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Fuel-smart car shopping

How to find a new car with space, style and performance without paying for it at the pump.

October 18, 2005; Posted: 12:56 p.m. EDT (1656 GMT)

By Lawrence Ulrich, Money magazine

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NEW YORK (Money Magazine) - If you're planning on buying a car in the new world of $3-a-gallon gas, fuel economy has probably gone from nice option to deciding factor.

Do the math: If you can save, say, around $1,000 a year in gas, that will equal roughly $5,000 in five years -- enough for a nice down payment on a car for your kid.

It used to be that if you wanted a car that took it easy at the gas station, you were going to have to make some sacrifices: You'd squeeze yourself into something smaller than you really wanted. Or you'd find yourself behind the wheel of something really thrifty -- and really underpowered.

It doesn't have to be that way anymore. If oil prices have been getting you down at the dealership, check out the following four car-buying strategies. Each one is a way to drive something that is miserly at the pump but also a great ride -- regardless of the price of gas.

Blur the Lines

Okay, so you need something big to haul all your stuff. That doesn't mean you need to get a gas guzzler. As the lines blur between cars, trucks and wagons, it's quite possible to find vehicles that go beyond the traditional car/truck/van categories. Most start from the idea of merging SUV practicality with car-like comfort and mileage -- without copying the look of a traditional SUV or, heaven forbid, a minivan.

The proudly boxy Scion xB is one example. Small on the outside, enormous inside, the Toyota-built Scion is rated at 31 miles per gallon in the city and 35 on the highway, and it starts at less than $15,000.

If you have more affluent tastes, Mercedes' R-Class may be the minivan you always wished someone would dream up. The stylish R-Class ditches the minivan's sliding doors but offers useful seating for six adults in three rows. Equipped with a modest 3.5-liter V-6, the R350 version managed 22 mpg in real-life highway driving, better than most SUVs with this kind of space.

And don't overlook the humble wagon, which can rival SUVs for utility and also blow them away in mpg. The Subaru Legacy is one of our favorites, with standard all-wheel drive and smooth performance. With a new and stronger 176-hp, four-cylinder base engine for 2006, it still posts mileage figures of 23 mpg city/30 highway.

Cars that blur the lines

Check Out Diesels

Europeans have been dealing with pricey fuel for years now. Their solution: cleaner diesel engines. Today's versions get 20 percent to 40 percent better mileage than gasoline engines without the notorious diesel drawbacks of old (noisy idling, tepid acceleration and smelly, sooty exhaust).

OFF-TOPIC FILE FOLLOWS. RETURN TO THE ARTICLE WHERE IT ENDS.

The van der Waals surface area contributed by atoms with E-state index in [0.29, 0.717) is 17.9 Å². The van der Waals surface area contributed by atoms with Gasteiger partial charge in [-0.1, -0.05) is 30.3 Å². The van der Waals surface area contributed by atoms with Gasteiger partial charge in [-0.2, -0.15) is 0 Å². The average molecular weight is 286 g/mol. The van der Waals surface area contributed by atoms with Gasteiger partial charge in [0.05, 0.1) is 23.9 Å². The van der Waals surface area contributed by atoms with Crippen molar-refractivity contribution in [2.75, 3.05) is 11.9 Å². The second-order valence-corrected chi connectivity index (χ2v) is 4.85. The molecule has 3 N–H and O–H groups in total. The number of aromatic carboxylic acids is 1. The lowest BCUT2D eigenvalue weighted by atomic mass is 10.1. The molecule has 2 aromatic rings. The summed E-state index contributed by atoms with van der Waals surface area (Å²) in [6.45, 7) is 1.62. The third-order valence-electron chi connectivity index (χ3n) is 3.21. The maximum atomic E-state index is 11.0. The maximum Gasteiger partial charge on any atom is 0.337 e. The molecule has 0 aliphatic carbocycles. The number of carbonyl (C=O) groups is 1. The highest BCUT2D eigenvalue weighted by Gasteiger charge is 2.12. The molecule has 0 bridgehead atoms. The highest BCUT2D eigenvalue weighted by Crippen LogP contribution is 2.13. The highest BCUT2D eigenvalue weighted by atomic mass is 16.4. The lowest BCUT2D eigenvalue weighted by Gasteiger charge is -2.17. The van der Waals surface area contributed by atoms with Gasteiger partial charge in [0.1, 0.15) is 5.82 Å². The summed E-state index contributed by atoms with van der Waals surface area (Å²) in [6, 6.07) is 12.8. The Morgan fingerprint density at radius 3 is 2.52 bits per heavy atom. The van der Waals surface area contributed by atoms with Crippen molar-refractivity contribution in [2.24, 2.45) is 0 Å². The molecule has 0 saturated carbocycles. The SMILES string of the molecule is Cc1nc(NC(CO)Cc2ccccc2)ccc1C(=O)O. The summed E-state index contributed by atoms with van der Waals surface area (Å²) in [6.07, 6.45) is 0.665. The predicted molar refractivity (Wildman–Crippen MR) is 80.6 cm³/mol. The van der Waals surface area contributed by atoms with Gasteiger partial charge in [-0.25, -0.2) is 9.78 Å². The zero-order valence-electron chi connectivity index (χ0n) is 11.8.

In the U.S., new diesel models include cars from Mercedes-Benz, Volkswagen and Jeep. They tend to cost only about $1,000 more than their gasoline equivalents -- a lot less than the $3,000 to $6,000 premium that hybrids usually command -- but they still serve up large amounts of torque and acceleration, giving you gas-like performance at hybrid-like efficiency. (The price advantage gets even better in 2006, when diesel buyers will qualify for a tax deduction of as much as $3,400.)

The downside? Diesels still produce more soot than gas engines, so the states of California, New York, Maine, Massachusetts and Vermont prohibit their sale (but not their ownership or operation). That will change soon: Next year pumps will start dispensing a newer formulation of diesel fuel that burns cleaner, and after 2007 all diesels will have to meet the same toughened emissions rules as any gasoline model.

Diesel choices

Get a Smaller Second Car

Fine, so you need an SUV, a pickup or a minivan--but do you really need two? Instead, round out the family fleet with a smaller, more economical car that's perfect for commuting and for doing errands around town, which take the biggest toll on economy.

Sure, hybrids get all the press, and most excel in mileage. But gas-only cars like the Toyota Corolla can deliver close to 40 mpg on the highway as well. Choose a compact hatchback such as the Mazda3, Ford Focus or Audi A3, and you'll be amazed at its versatile space. Even a mid-size sedan or wagon will whip a big SUV at the pump.

Little big cars

Count Your Cylinders

Sure, hybrids get all the press, and most excel in mileage. But gas-only cars like the Toyota Corolla can deliver close to 40 mpg on the highway as well. Choose a compact hatchback such as the Mazda3, Ford Focus or Audi A3, and you'll be amazed at its versatile space. Even a mid-size sedan or wagon will whip a big SUV at the pump.

Many cars and trucks today offer a choice of engines. Choose a four-cylinder over a six, or a six-cylinder instead of the V-8. Technologies such as variable-valve timing are making the best four- and six-cylinder engines incredibly smooth and surprisingly quick (unless your daily commute includes the autobahn, they have more power than anyone could reasonably need) while still delivering two to five more miles a gallon than their larger versions.

Not only will you save at the pump, but you'll also leave the dealership with a lot more cash in your pocket. Efficient six-cylinder versions of top luxury cars -- such as the Audi A6, BMW 5-Series, Infiniti M35 and Mercedes E-Class -- cost $6,000 to $10,000 less than their thirsty V-8 counterparts and still have plenty of juice for passing, merging or just plain showing off.

Little engines that can

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